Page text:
I realize that this is not big news. Most of us Gen X-ers (ew) have embraced the fact that our parents have joined the E-parade, if only to keep up with our speedy lives and to feel like they’re in touch, rather than having to nudge us with a long voicemail message, group texts that include a random aunt, or blank ones with a mysterious letter “H.”
My mother was on Facebook briefly, about three years ago, before her account got hacked, rendering her profile forever frozen in time. So now Ema (Mom, in Hebrew) actually has two Facebook profiles, which is kind of amazing, even if she doesn’t know how she did it.
When she was on Facebook the first time, the Good Jewish (Divorced) Girl in me didn’t like it. Before posting a picture (nine out of ten were at a bar) I’d have to go home, send the files to my laptop, and crop out the martini in my hand, resulting in an array of posts where I look suspiciously joyous, a bright spark in my eyes and a becoming flush in my cheeks, the evidence amputated. If you’re thinking, “Why should an adult woman care what her mother thinks?” it means you’re not Jewish (or Catholic). Guilt does not need to be delivered in person to have its intended effect.
[For those of you who are just meeting Ema for the first time, there is proof of Mom as “The Alcohol Police” in this post, where you can also see the Jewish Mother’s breathalyzer test in full effect].
I knew Mom just wanted to “keep in touch” but to me it was synonymous with “keeping tabs.” There is an ironic generational reversal here that is worth mentioning. Mom’s today who are my peers; my friends, sisters, and the thousands of “Mommy Bloggers” who are savvy digital pros unlike our Mom’s were, are “keeping tabs” on their own children’s online activities with apps called Mama Bear which advertise “worry-free parenting.” If only there had been a “worry-free partying” app for single divorcees back when I was one.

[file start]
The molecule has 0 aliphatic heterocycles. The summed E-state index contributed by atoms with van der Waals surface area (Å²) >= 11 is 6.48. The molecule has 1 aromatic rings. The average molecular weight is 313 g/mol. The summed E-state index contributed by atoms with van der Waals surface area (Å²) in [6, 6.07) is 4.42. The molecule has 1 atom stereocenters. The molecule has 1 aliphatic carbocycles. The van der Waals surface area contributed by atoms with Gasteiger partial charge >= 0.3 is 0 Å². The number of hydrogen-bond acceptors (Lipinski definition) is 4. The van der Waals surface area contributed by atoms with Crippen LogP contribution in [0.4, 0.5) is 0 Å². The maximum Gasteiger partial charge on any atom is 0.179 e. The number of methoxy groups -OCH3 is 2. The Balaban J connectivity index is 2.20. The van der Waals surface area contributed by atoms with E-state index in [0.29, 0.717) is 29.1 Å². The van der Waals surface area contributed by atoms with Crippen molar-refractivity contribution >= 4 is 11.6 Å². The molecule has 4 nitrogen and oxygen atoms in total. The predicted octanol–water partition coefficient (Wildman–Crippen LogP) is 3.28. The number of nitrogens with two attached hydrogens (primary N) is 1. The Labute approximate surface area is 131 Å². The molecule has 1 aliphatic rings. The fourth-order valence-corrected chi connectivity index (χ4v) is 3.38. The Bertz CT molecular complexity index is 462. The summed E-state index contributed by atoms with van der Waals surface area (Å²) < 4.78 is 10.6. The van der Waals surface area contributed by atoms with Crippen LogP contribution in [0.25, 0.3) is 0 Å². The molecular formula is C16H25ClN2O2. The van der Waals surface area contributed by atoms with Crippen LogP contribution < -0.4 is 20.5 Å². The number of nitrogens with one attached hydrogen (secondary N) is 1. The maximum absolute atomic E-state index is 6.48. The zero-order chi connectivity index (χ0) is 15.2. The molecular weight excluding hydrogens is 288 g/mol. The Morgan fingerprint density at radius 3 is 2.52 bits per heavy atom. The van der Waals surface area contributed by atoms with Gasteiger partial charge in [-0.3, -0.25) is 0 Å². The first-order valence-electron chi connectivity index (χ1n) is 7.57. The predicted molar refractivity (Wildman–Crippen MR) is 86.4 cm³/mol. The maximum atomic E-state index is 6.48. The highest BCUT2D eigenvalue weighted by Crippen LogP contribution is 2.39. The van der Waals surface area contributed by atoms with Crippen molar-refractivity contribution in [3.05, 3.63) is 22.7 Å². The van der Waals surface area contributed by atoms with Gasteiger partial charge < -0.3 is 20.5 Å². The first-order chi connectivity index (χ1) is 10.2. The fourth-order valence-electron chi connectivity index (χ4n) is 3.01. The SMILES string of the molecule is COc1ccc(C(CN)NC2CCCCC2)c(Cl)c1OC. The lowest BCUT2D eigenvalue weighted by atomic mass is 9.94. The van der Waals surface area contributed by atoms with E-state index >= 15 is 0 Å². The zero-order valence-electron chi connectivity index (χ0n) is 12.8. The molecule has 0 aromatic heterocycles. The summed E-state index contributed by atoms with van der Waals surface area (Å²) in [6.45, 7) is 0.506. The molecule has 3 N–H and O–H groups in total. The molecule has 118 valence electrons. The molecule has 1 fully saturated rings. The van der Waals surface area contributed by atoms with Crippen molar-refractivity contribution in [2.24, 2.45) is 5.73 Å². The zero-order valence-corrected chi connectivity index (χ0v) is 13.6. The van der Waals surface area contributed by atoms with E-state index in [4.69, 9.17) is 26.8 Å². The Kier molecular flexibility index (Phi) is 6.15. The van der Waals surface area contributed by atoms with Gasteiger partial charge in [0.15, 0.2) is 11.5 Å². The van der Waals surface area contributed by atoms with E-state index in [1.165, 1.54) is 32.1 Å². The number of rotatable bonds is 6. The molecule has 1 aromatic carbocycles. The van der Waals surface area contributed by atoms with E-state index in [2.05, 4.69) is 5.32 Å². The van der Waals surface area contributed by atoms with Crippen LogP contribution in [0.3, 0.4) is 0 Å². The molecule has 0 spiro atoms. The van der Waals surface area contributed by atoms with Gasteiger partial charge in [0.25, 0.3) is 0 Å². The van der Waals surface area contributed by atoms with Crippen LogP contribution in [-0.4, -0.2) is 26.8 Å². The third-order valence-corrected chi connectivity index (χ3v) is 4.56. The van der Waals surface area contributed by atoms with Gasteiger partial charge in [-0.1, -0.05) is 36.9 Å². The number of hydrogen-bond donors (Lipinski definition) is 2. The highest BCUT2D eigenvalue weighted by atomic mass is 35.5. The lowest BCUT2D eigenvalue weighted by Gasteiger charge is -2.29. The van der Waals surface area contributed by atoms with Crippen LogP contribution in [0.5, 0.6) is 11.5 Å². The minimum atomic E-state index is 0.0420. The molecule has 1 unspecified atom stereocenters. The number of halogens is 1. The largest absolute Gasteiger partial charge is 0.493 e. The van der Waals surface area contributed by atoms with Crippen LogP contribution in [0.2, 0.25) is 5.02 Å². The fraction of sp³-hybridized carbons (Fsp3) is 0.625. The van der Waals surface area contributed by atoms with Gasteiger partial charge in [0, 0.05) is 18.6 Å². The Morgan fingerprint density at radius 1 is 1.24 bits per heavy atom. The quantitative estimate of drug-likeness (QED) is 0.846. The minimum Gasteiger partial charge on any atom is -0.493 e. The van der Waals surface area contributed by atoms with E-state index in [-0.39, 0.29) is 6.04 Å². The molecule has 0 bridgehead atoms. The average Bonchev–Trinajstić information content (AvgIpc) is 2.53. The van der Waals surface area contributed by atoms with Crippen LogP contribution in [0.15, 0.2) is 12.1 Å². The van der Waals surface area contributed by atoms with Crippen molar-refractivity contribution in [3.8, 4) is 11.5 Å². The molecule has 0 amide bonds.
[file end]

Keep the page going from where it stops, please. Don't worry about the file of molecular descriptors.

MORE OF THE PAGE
But this time when Mom joined Facebook, her loving face made me smile and I friended her happily, even though I was the eighteenth person she invited in, trailing behind cousins as far away as Israel and my two sisters (the neglected middle child syndrome never goes away). And when Mom emailed me shortly after with a question: “U were tagged in u picture ?” it didn’t bother me that I did not know what picture she was referring to. And when Facebook asked me to help my mother find her friends, I knew she’d be fine on her own. After all, she’d managed to create two profiles.
I’m glad to see my Mom on Facebook, not because I’ve suddenly grown up and grown out of the Jewish guilt garb, but because I have nothing to hide. I don’t drink that much anymore (I promise, Ema!) and when I do, it doesn’t matter. Somehow, being married, happy, and settled is like a magical guilt slayer. Also, Mom has read my entire blog from its inception (when she didn’t know what a Cougar – or a blog- was), up until my most recent post about going to Church. If she’s okay with that, I’m okay with her commenting on my wall in Momlish.
But Instagram and Twitter? I might need to find an Ema-Bear app for that.